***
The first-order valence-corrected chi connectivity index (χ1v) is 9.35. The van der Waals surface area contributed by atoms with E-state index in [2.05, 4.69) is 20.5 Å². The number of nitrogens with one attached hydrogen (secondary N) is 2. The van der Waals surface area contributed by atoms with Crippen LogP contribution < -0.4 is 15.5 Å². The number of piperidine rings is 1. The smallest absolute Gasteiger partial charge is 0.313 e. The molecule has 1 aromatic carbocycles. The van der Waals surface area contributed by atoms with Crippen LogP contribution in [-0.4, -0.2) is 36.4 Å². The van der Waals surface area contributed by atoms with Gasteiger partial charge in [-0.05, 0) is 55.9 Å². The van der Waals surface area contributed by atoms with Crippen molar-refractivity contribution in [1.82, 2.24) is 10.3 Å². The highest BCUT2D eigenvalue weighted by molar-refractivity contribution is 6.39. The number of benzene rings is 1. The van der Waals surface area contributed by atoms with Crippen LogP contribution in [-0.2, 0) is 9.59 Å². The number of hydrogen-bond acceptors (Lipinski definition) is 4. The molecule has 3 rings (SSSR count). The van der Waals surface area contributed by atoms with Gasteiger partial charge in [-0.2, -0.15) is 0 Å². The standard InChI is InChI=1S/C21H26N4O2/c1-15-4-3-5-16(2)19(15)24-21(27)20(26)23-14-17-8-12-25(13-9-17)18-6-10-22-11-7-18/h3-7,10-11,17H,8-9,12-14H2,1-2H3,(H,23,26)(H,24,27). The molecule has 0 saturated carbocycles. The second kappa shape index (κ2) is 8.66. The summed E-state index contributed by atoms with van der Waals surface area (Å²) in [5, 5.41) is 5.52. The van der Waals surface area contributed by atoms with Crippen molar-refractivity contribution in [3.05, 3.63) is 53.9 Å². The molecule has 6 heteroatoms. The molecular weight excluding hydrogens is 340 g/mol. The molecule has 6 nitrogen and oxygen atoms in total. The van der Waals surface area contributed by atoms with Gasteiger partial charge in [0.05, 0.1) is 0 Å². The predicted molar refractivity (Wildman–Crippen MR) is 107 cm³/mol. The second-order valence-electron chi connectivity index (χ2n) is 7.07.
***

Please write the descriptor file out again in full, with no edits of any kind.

The first-order valence-corrected chi connectivity index (χ1v) is 9.35. The van der Waals surface area contributed by atoms with E-state index in [2.05, 4.69) is 20.5 Å². The number of nitrogens with one attached hydrogen (secondary N) is 2. The van der Waals surface area contributed by atoms with Crippen LogP contribution < -0.4 is 15.5 Å². The number of piperidine rings is 1. The smallest absolute Gasteiger partial charge is 0.313 e. The molecule has 1 aromatic carbocycles. The van der Waals surface area contributed by atoms with Crippen LogP contribution in [-0.4, -0.2) is 36.4 Å². The van der Waals surface area contributed by atoms with Gasteiger partial charge in [-0.05, 0) is 55.9 Å². The van der Waals surface area contributed by atoms with Crippen molar-refractivity contribution in [1.82, 2.24) is 10.3 Å². The highest BCUT2D eigenvalue weighted by molar-refractivity contribution is 6.39. The number of benzene rings is 1. The van der Waals surface area contributed by atoms with Crippen LogP contribution in [-0.2, 0) is 9.59 Å². The number of hydrogen-bond acceptors (Lipinski definition) is 4. The molecule has 3 rings (SSSR count). The van der Waals surface area contributed by atoms with Gasteiger partial charge in [-0.2, -0.15) is 0 Å². The standard InChI is InChI=1S/C21H26N4O2/c1-15-4-3-5-16(2)19(15)24-21(27)20(26)23-14-17-8-12-25(13-9-17)18-6-10-22-11-7-18/h3-7,10-11,17H,8-9,12-14H2,1-2H3,(H,23,26)(H,24,27). The molecule has 0 saturated carbocycles. The second kappa shape index (κ2) is 8.66. The summed E-state index contributed by atoms with van der Waals surface area (Å²) in [5, 5.41) is 5.52. The van der Waals surface area contributed by atoms with Crippen molar-refractivity contribution in [3.05, 3.63) is 53.9 Å². The molecule has 6 heteroatoms. The molecular weight excluding hydrogens is 340 g/mol. The molecule has 6 nitrogen and oxygen atoms in total. The van der Waals surface area contributed by atoms with Gasteiger partial charge in [0.05, 0.1) is 0 Å². The predicted molar refractivity (Wildman–Crippen MR) is 107 cm³/mol. The second-order valence-electron chi connectivity index (χ2n) is 7.07.